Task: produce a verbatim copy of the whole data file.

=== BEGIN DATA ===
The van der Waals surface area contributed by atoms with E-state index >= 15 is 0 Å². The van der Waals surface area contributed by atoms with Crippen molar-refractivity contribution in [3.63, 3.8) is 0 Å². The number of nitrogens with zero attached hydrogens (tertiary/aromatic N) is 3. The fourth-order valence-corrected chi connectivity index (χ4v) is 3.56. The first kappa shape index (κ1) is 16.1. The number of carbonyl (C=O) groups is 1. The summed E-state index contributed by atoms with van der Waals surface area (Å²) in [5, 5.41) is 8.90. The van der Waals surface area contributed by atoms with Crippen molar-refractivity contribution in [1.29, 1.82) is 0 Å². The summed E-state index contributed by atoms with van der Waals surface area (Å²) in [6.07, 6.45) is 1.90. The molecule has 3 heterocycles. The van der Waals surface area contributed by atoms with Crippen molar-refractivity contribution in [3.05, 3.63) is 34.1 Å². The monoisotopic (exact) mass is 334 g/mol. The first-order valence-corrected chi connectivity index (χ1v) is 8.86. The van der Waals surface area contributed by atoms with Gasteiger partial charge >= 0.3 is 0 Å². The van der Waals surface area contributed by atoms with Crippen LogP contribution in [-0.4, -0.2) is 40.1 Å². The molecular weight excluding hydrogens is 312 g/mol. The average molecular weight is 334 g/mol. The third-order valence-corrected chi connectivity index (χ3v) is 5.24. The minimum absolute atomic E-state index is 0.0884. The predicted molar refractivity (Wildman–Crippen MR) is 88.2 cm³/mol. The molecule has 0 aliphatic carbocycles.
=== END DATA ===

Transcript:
The van der Waals surface area contributed by atoms with E-state index >= 15 is 0 Å². The van der Waals surface area contributed by atoms with Crippen molar-refractivity contribution in [3.63, 3.8) is 0 Å². The number of nitrogens with zero attached hydrogens (tertiary/aromatic N) is 3. The fourth-order valence-corrected chi connectivity index (χ4v) is 3.56. The first kappa shape index (κ1) is 16.1. The number of carbonyl (C=O) groups is 1. The summed E-state index contributed by atoms with van der Waals surface area (Å²) in [5, 5.41) is 8.90. The van der Waals surface area contributed by atoms with Crippen molar-refractivity contribution in [1.29, 1.82) is 0 Å². The summed E-state index contributed by atoms with van der Waals surface area (Å²) in [6.07, 6.45) is 1.90. The molecule has 3 heterocycles. The van der Waals surface area contributed by atoms with Crippen molar-refractivity contribution in [3.05, 3.63) is 34.1 Å². The monoisotopic (exact) mass is 334 g/mol. The first-order valence-corrected chi connectivity index (χ1v) is 8.86. The van der Waals surface area contributed by atoms with Gasteiger partial charge >= 0.3 is 0 Å². The van der Waals surface area contributed by atoms with Crippen LogP contribution in [-0.4, -0.2) is 40.1 Å². The molecular weight excluding hydrogens is 312 g/mol. The average molecular weight is 334 g/mol. The third-order valence-corrected chi connectivity index (χ3v) is 5.24. The minimum absolute atomic E-state index is 0.0884. The predicted molar refractivity (Wildman–Crippen MR) is 88.2 cm³/mol. The molecule has 0 aliphatic carbocycles.